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Author Topic: Build a dll without __declspec(dllexport)?  (Read 318 times)

Offline opaque

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Build a dll without __declspec(dllexport)?
« on: April 02, 2020, 10:43:40 am »
I forgot to add __declspec(dllexport) and write the code for the dll just like normal program. Does Pelles C support build a dll and automatically exported all functions and types from it? MinGW has this option.

http://www.mingw.org/wiki/sampledll

Quote
Building and using a DLL without the dllexport/dllimport attibutes

If you pass the -no-undefined and --enable-runtime-pseudo-reloc options to the linker, you don't have to add dllimport or dllexport attributes to the source code that the DLL is made with ; all functions are imported/exported automatically by default, just like in unices.

I have successfully build a dll from my code with MinGW and program linked to it worked properly.

Offline opaque

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Re: Build a dll without __declspec(dllexport)?
« Reply #1 on: April 02, 2020, 10:45:42 am »
When I posted this thread it's error with "Call to undefined method Akismet::setAuthor()". Fortunately, the thread was posted successfully.

Offline frankie

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Re: Build a dll without __declspec(dllexport)?
« Reply #2 on: April 02, 2020, 12:02:13 pm »
PellesC doesn't have the GCC option.
If you don't specify any exported symbol the export table in the PE file will be empty.
If you don't want modify all your DLL code you can build a DEF file with functions you want to export and relink the DLL objects adding the DEF file.
For better instructions please refer to the help for polink option /DEF:filename

Offline opaque

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Re: Build a dll without __declspec(dllexport)?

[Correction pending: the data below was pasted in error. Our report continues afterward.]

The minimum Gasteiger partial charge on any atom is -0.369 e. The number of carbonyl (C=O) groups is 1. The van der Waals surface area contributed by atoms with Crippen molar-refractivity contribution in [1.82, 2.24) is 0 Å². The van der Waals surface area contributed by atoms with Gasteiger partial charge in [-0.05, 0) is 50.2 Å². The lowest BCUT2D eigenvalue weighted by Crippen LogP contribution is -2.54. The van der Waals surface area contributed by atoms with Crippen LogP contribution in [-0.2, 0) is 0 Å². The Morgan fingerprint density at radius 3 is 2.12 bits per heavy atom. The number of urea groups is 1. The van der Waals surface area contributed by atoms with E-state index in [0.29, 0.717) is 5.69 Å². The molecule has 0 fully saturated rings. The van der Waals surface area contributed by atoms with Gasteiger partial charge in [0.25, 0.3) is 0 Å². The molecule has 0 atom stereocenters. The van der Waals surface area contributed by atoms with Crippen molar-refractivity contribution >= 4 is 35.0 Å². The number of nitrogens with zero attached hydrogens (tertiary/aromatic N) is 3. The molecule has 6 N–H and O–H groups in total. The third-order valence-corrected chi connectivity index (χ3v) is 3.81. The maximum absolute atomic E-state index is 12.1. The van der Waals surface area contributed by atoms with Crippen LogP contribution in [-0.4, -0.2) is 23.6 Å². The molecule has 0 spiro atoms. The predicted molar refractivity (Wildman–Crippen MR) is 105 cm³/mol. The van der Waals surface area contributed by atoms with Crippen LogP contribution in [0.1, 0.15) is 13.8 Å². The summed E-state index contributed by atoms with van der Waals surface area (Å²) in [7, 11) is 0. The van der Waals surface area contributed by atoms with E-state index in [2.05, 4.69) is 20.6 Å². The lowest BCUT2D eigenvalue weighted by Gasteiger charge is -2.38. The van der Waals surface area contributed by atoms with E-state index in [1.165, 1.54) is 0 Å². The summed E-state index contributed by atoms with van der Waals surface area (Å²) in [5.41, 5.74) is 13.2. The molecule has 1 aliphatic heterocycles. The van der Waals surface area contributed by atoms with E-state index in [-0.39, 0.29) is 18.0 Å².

« Reply #3 on: April 02, 2020, 05:33:23 pm »
PellesC doesn't have the GCC option.
If you don't specify any exported symbol the export table in the PE file will be empty.
If you don't want modify all your DLL code you can build a DEF file with functions you want to export and relink the DLL objects adding the DEF file.
For better instructions please refer to the help for polink option /DEF:filename
If my code doesn't specify it does Pelles C use CDECL or STDCALL by default? I have to know this to prepare the .def file.

Offline frankie

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Re: Build a dll without __declspec(dllexport)?
« Reply #4 on: April 02, 2020, 10:26:13 pm »
If my code doesn't specify it does Pelles C use CDECL or STDCALL by default? I have to know this to prepare the .def file.
This is not related to the export qualifier __declspec(dllexport). This extended qualifier simply puts the address of your function in the export table of the PE executable independently from the calling convention.
You can specify the calling convention for 32bit executables on function by function basis, using the qualifiers __stdcall or __cdecl, or globally defining the default calling convention. For 64bits executables the calling convention is fixed and is the MS 64bits ABI.
The default calling convention can be set on the compiler command line with the switches /Gr and /Gz, or setting it in the IDE project options, compiler tab.
You must specify in an header file the prototype of your exported functions, eventually adding the calling convention, __stdcall or __cdecl, and include it in the modules of the executable that loads the DLL.

Offline opaque

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Re: Build a dll without __declspec(dllexport)?
« Reply #5 on: April 04, 2020, 09:27:41 am »
If my code doesn't specify it does Pelles C use CDECL or STDCALL by default? I have to know this to prepare the .def file.
This is not related to the export qualifier __declspec(dllexport). This extended qualifier simply puts the address of your function in the export table of the PE executable independently from the calling convention.
You can specify the calling convention for 32bit executables on function by function basis, using the qualifiers __stdcall or __cdecl, or globally defining the default calling convention. For 64bits executables the calling convention is fixed and is the MS 64bits ABI.
The default calling convention can be set on the compiler command line with the switches /Gr and /Gz, or setting it in the IDE project options, compiler tab.
You must specify in an header file the prototype of your exported functions, eventually adding the calling convention, __stdcall or __cdecl, and include it in the modules of the executable that loads the DLL.